Saturday

16th Dec 2017

Leave voters would accept economic woes to ensure Brexit

  • A majority of Leave voters take a hardline position on Brexit. (Photo: Reuters)

Six in ten Leave voters think that significant damage to the UK economy is worth it, as long as Brexit happens, a new YouGov poll shows.

While leading politicians in London debate on how to pursue Brexit, and with the EU negotiations having already begun, the survey shows that those who support leaving the EU do not mind paying a heavy economic price.

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  • The YouGov poll on the attitude of Leave voters. (Photo: Yougov.co.uk)

Finance minister Philip Hammond has also warned of dire economic consequences after Brexit. Nevertheless, almost 40 percent of Leave voters appear not to mind losing their jobs if it meant an end to the UK’s EU membership.

The survey’s results, published on Tuesday (1 August), show that 61 percent of Leave voters consider “significant damage to the British economy to be a price worth paying for bringing Britain out of the EU”.

Only 20 percent of Leave voters think that is not a price worth paying.

The survey also shows that 39 percent of the Leave voters do not mind a personal cost either - they would be willing to lose their own job or that of a family member if it meant leaving the EU.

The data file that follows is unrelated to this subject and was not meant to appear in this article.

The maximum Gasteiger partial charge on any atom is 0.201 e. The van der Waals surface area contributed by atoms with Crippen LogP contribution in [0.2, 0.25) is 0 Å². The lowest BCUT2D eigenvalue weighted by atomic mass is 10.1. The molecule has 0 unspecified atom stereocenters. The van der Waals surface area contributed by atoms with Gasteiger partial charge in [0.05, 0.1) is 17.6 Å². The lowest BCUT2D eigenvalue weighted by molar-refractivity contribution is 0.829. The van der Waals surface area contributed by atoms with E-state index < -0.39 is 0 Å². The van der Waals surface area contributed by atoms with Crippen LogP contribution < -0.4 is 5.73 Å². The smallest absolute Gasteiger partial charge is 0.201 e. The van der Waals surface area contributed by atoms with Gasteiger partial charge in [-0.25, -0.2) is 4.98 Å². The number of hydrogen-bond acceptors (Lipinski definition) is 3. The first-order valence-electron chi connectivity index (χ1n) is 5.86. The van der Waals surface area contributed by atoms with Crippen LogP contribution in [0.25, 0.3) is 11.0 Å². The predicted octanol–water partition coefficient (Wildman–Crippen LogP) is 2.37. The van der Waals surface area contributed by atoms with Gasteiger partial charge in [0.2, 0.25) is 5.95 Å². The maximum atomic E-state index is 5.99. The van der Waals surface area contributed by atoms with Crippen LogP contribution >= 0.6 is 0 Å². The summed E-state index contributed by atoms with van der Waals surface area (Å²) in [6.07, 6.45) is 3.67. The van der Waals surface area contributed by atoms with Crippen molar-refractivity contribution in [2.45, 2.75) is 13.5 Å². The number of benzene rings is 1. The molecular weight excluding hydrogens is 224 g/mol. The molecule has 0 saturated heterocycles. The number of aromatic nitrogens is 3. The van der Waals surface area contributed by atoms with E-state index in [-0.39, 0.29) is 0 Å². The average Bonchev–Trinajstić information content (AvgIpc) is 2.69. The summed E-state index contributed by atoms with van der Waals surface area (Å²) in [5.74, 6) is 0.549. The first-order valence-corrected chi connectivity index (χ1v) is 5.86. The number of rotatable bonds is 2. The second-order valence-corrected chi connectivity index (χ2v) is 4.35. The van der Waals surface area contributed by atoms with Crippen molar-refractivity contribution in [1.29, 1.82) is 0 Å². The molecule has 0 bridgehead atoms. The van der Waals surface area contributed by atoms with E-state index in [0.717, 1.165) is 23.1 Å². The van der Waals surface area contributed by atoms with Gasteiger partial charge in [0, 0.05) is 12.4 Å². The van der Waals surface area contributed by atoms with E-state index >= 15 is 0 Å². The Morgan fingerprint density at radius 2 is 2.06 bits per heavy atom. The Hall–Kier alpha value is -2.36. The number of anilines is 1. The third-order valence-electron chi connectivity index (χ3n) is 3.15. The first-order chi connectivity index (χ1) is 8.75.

On the other hand, 38 percent of Leave voters think that job losses would be too much of a price to pay.

Older Leave voters are even more hardline: 71 percent of Leave voters over the age of 65 think that significant damage to the economy is worth it, whereas only 46 percent of voters between the age of 18 and 24 agree with that proposition.

The Remain camp have their 'extremists', as well. Thirty-four percent of Remain voters say that “significant damage to the UK economy would be a price worth paying for if it means that Britain stayed in the European Union”.

Thirty-eight percent of Remain voters think that damage to the economy would be too high a price to stay in the EU. And only 18 percent of them think that losing their job would be a price worth paying to stay in the bloc.

This could mean that supporters of a soft Brexit might not win much backing among voters when appealing for economic common sense.

Meanwhile, Hammond, who has been pushing for a softer Brexit and a transitional deal that maintains strong ties with the EU, has received some support from former Conservative foreign secretary William Hague.

In an opinion article published in the Daily Telegraph on Tuesday, Hague said that Hammond’s plan for a transitional period of up to three years after March 2019 - along the lines of an existing “off-the-shelf” model, such as a Norway-style agreement - was the best way of trying to rescue Brexit.

He said there was a "clear potential for Brexit to become the occasion of the greatest economic, diplomatic and constitutional muddle in the modern history of the UK, with unknowable consequences for the country, the government and the Brexit project itself".

Hammond’s plan, to use an off-the-shelf model for the transitional period, was ruled out on Monday by 10 Downing Street.

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Banks will need up to $50 billion in extra capital and see higher costs of $1 billion to diversify out of the UK after Brexit, a top consultancy has said.

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The lack of a UK position on a financial settlement is becoming a crucial obstacle in Brexit talks, amid "philosophical" differences on what the money should pay for.

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